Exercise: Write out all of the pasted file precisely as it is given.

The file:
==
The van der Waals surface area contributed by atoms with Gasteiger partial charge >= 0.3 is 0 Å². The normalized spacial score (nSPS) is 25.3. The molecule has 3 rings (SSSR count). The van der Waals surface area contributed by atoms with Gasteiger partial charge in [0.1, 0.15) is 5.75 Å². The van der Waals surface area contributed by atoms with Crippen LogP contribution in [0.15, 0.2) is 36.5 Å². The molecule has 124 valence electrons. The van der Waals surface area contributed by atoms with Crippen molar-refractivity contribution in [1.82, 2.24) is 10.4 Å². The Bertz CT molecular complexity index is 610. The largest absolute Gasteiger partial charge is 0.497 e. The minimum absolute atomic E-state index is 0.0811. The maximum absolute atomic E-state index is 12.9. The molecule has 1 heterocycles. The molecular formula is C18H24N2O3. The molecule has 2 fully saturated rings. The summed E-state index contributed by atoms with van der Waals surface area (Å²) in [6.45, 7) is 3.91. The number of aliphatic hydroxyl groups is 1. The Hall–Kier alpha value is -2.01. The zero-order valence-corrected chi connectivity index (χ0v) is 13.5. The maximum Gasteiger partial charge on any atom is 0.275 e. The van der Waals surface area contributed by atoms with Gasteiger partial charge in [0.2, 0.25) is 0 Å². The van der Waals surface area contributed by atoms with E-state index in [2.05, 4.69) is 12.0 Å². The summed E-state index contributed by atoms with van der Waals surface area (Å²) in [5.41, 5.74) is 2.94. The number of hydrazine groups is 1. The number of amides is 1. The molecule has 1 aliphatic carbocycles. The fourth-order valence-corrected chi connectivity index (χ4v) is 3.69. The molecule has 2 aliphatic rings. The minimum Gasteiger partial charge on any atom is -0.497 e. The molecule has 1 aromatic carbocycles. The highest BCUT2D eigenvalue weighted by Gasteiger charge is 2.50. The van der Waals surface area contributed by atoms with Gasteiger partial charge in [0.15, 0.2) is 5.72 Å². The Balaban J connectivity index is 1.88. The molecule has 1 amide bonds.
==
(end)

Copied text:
The van der Waals surface area contributed by atoms with Gasteiger partial charge >= 0.3 is 0 Å². The normalized spacial score (nSPS) is 25.3. The molecule has 3 rings (SSSR count). The van der Waals surface area contributed by atoms with Gasteiger partial charge in [0.1, 0.15) is 5.75 Å². The van der Waals surface area contributed by atoms with Crippen LogP contribution in [0.15, 0.2) is 36.5 Å². The molecule has 124 valence electrons. The van der Waals surface area contributed by atoms with Crippen molar-refractivity contribution in [1.82, 2.24) is 10.4 Å². The Bertz CT molecular complexity index is 610. The largest absolute Gasteiger partial charge is 0.497 e. The minimum absolute atomic E-state index is 0.0811. The maximum absolute atomic E-state index is 12.9. The molecule has 1 heterocycles. The molecular formula is C18H24N2O3. The molecule has 2 fully saturated rings. The summed E-state index contributed by atoms with van der Waals surface area (Å²) in [6.45, 7) is 3.91. The number of aliphatic hydroxyl groups is 1. The Hall–Kier alpha value is -2.01. The zero-order valence-corrected chi connectivity index (χ0v) is 13.5. The maximum Gasteiger partial charge on any atom is 0.275 e. The van der Waals surface area contributed by atoms with Gasteiger partial charge in [0.2, 0.25) is 0 Å². The van der Waals surface area contributed by atoms with E-state index in [2.05, 4.69) is 12.0 Å². The summed E-state index contributed by atoms with van der Waals surface area (Å²) in [5.41, 5.74) is 2.94. The number of hydrazine groups is 1. The number of amides is 1. The molecule has 1 aliphatic carbocycles. The fourth-order valence-corrected chi connectivity index (χ4v) is 3.69. The molecule has 2 aliphatic rings. The minimum Gasteiger partial charge on any atom is -0.497 e. The molecule has 1 aromatic carbocycles. The highest BCUT2D eigenvalue weighted by Gasteiger charge is 2.50. The van der Waals surface area contributed by atoms with Gasteiger partial charge in [0.15, 0.2) is 5.72 Å². The Balaban J connectivity index is 1.88. The molecule has 1 amide bonds.